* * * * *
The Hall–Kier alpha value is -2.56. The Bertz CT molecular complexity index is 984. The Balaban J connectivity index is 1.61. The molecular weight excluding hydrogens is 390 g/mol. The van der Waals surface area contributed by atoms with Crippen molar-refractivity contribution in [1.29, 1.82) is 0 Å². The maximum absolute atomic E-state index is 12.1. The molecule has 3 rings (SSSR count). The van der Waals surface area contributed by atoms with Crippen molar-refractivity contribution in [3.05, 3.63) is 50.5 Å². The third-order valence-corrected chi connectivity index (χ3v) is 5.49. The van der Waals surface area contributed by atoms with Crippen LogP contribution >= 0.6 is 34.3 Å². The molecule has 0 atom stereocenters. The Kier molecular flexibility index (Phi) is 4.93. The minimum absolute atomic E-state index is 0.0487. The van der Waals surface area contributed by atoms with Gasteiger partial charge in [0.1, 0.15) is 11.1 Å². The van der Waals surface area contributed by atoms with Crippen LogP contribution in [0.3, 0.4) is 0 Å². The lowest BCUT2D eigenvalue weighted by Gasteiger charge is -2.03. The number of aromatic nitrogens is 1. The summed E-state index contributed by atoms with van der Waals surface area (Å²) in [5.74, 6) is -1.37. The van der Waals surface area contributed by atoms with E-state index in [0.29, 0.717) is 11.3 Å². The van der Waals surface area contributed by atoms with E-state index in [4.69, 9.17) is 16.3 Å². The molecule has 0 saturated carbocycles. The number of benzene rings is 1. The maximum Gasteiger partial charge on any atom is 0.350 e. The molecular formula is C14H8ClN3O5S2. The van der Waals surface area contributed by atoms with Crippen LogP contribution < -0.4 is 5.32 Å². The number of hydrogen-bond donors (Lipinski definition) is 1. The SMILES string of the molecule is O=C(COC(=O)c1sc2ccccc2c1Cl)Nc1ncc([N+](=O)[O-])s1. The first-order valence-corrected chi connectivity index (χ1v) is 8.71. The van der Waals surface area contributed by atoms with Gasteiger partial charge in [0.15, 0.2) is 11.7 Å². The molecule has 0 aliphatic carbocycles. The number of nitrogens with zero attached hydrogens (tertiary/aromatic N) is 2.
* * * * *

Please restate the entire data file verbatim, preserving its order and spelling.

The Hall–Kier alpha value is -2.56. The Bertz CT molecular complexity index is 984. The Balaban J connectivity index is 1.61. The molecular weight excluding hydrogens is 390 g/mol. The van der Waals surface area contributed by atoms with Crippen molar-refractivity contribution in [1.29, 1.82) is 0 Å². The maximum absolute atomic E-state index is 12.1. The molecule has 3 rings (SSSR count). The van der Waals surface area contributed by atoms with Crippen molar-refractivity contribution in [3.05, 3.63) is 50.5 Å². The third-order valence-corrected chi connectivity index (χ3v) is 5.49. The van der Waals surface area contributed by atoms with Crippen LogP contribution >= 0.6 is 34.3 Å². The molecule has 0 atom stereocenters. The Kier molecular flexibility index (Phi) is 4.93. The minimum absolute atomic E-state index is 0.0487. The van der Waals surface area contributed by atoms with Gasteiger partial charge in [0.1, 0.15) is 11.1 Å². The van der Waals surface area contributed by atoms with Crippen LogP contribution in [0.3, 0.4) is 0 Å². The lowest BCUT2D eigenvalue weighted by Gasteiger charge is -2.03. The number of aromatic nitrogens is 1. The summed E-state index contributed by atoms with van der Waals surface area (Å²) in [5.74, 6) is -1.37. The van der Waals surface area contributed by atoms with E-state index in [0.29, 0.717) is 11.3 Å². The van der Waals surface area contributed by atoms with E-state index in [4.69, 9.17) is 16.3 Å². The molecule has 0 saturated carbocycles. The number of benzene rings is 1. The maximum Gasteiger partial charge on any atom is 0.350 e. The molecular formula is C14H8ClN3O5S2. The van der Waals surface area contributed by atoms with Crippen LogP contribution < -0.4 is 5.32 Å². The number of hydrogen-bond donors (Lipinski definition) is 1. The SMILES string of the molecule is O=C(COC(=O)c1sc2ccccc2c1Cl)Nc1ncc([N+](=O)[O-])s1. The first-order valence-corrected chi connectivity index (χ1v) is 8.71. The van der Waals surface area contributed by atoms with Gasteiger partial charge in [0.15, 0.2) is 11.7 Å². The molecule has 0 aliphatic carbocycles. The number of nitrogens with zero attached hydrogens (tertiary/aromatic N) is 2.